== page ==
Debut novelist Ehrhorn works impressive CPR on a trope that has been done to death: the Sturm und Drang of surviving high school.
In 1960s-era Chicago, Talbot High School senior Kelly Elliott is living not the dream, but the nightmare. His acne is all but terminal; he has never had a date; he has just wised off to Joe Swedarsky, the class bully—and that’s just the start of his torments. His single mother, left by his feckless father years ago, has a sometime lover who is a cheater and dangerously abusive. His high school teachers are the typical mixed and sometimes-sadistic bag. There are the usual high school embarrassments, as when Kelly lets loose the fart heard ’round the gym right in front of Laura LeDuc, head cheerleader who seems so sweet but—he finally learns—is a player, a manipulator. He does find love, after a fashion, with Linda Martinsen, who is worthy of it. His real connection, however, is with Mary Harker (aka Ginny Dare), a stripper who understands him, anchors him, comforts him. These lessons are painful but necessary. Senior year does come to a merciful end, finding a newly reflective Kelly, a Kelly who has found a real measure of understanding and acceptance of hard truths. Ehrhorn writes well. One finds sentences like, “The series of life’s dominoes were continuing their cascade” to describe Kelly’s hapless, up-and-down life. The chapters are almost self-contained episodes, each contributing to Kelly’s education. An interesting point is that it is the women—Kelly’s mom, Linda Martinsen, and especially Mary Harker—who are his most valuable teachers, while the males—Swedarsky, Kelly’s long-gone father, the abusive Dan Phillips, and others—are the anti role models. The most poignant passages are those between Kelly and Mary Harker. The stripper with a heart of gold is a tired and strained cliché, but Ehrhorn pulls it off beautifully and tenderly. What finally happens to Mary is a godawful kick in the gut but absolutely faithful to the story.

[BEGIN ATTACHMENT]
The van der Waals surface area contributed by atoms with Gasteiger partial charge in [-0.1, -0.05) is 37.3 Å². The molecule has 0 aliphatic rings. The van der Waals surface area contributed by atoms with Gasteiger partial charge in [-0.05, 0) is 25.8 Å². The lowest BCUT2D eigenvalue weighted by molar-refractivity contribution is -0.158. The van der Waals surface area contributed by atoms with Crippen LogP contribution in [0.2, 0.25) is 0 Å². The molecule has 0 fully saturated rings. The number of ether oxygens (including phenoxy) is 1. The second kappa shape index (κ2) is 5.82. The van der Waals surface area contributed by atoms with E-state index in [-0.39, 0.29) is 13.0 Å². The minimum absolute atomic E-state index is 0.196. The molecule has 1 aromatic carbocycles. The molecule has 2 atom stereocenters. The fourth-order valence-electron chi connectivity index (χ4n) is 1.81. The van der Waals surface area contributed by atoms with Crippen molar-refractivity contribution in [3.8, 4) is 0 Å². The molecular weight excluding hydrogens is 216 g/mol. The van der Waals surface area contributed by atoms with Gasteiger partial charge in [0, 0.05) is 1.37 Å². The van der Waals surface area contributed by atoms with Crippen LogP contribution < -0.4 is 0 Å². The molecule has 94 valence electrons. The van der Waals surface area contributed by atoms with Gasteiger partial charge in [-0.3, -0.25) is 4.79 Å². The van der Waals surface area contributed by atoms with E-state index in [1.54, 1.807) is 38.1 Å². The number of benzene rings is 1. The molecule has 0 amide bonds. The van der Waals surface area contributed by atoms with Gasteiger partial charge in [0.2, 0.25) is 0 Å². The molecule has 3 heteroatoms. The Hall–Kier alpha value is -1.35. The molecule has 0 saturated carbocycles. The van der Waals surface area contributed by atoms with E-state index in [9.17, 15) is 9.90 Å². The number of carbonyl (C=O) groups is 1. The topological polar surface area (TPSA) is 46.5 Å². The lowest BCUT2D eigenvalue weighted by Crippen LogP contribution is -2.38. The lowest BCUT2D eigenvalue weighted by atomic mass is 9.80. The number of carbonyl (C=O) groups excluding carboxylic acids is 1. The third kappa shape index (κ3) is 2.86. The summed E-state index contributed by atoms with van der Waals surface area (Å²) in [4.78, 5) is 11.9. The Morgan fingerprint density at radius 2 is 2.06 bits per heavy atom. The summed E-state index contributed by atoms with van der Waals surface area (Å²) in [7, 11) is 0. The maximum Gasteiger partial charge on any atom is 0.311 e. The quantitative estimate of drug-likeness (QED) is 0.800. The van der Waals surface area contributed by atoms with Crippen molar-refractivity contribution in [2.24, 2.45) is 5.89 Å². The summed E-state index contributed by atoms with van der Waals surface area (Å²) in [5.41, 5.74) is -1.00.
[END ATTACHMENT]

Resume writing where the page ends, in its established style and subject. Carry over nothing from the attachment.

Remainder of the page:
Rings true without being clichéd, a neat trick.